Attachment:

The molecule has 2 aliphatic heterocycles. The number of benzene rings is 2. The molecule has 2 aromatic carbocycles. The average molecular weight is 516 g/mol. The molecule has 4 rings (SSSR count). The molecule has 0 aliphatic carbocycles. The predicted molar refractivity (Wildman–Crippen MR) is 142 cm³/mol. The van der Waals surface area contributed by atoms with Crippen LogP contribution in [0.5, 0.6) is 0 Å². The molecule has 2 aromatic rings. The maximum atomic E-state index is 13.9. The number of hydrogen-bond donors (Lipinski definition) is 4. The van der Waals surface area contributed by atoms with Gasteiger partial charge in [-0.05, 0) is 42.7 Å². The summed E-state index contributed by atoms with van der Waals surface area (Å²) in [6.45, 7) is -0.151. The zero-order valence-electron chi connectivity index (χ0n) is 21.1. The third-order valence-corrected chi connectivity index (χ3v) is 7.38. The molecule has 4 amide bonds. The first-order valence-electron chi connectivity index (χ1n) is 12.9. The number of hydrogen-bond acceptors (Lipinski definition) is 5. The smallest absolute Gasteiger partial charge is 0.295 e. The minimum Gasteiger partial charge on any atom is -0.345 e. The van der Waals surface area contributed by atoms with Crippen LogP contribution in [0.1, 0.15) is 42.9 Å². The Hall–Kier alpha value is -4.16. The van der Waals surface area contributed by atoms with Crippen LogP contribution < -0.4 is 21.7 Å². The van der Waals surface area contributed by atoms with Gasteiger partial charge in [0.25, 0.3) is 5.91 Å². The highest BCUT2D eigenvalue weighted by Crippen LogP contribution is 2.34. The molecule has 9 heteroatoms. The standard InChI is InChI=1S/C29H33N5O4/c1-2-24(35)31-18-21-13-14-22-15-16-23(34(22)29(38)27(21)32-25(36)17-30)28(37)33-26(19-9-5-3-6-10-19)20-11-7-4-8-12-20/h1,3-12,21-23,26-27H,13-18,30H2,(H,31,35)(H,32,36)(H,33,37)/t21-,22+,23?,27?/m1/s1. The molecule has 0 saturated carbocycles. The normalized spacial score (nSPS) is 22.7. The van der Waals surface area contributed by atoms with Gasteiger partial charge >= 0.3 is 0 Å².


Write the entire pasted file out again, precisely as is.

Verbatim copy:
The molecule has 2 aliphatic heterocycles. The number of benzene rings is 2. The molecule has 2 aromatic carbocycles. The average molecular weight is 516 g/mol. The molecule has 4 rings (SSSR count). The molecule has 0 aliphatic carbocycles. The predicted molar refractivity (Wildman–Crippen MR) is 142 cm³/mol. The van der Waals surface area contributed by atoms with Crippen LogP contribution in [0.5, 0.6) is 0 Å². The molecule has 2 aromatic rings. The maximum atomic E-state index is 13.9. The number of hydrogen-bond donors (Lipinski definition) is 4. The van der Waals surface area contributed by atoms with Gasteiger partial charge in [-0.05, 0) is 42.7 Å². The summed E-state index contributed by atoms with van der Waals surface area (Å²) in [6.45, 7) is -0.151. The zero-order valence-electron chi connectivity index (χ0n) is 21.1. The third-order valence-corrected chi connectivity index (χ3v) is 7.38. The molecule has 4 amide bonds. The first-order valence-electron chi connectivity index (χ1n) is 12.9. The number of hydrogen-bond acceptors (Lipinski definition) is 5. The smallest absolute Gasteiger partial charge is 0.295 e. The minimum Gasteiger partial charge on any atom is -0.345 e. The van der Waals surface area contributed by atoms with Crippen LogP contribution in [0.1, 0.15) is 42.9 Å². The Hall–Kier alpha value is -4.16. The van der Waals surface area contributed by atoms with Crippen LogP contribution < -0.4 is 21.7 Å². The van der Waals surface area contributed by atoms with Gasteiger partial charge in [0.25, 0.3) is 5.91 Å². The highest BCUT2D eigenvalue weighted by Crippen LogP contribution is 2.34. The molecule has 9 heteroatoms. The standard InChI is InChI=1S/C29H33N5O4/c1-2-24(35)31-18-21-13-14-22-15-16-23(34(22)29(38)27(21)32-25(36)17-30)28(37)33-26(19-9-5-3-6-10-19)20-11-7-4-8-12-20/h1,3-12,21-23,26-27H,13-18,30H2,(H,31,35)(H,32,36)(H,33,37)/t21-,22+,23?,27?/m1/s1. The molecule has 0 saturated carbocycles. The normalized spacial score (nSPS) is 22.7. The van der Waals surface area contributed by atoms with Gasteiger partial charge >= 0.3 is 0 Å².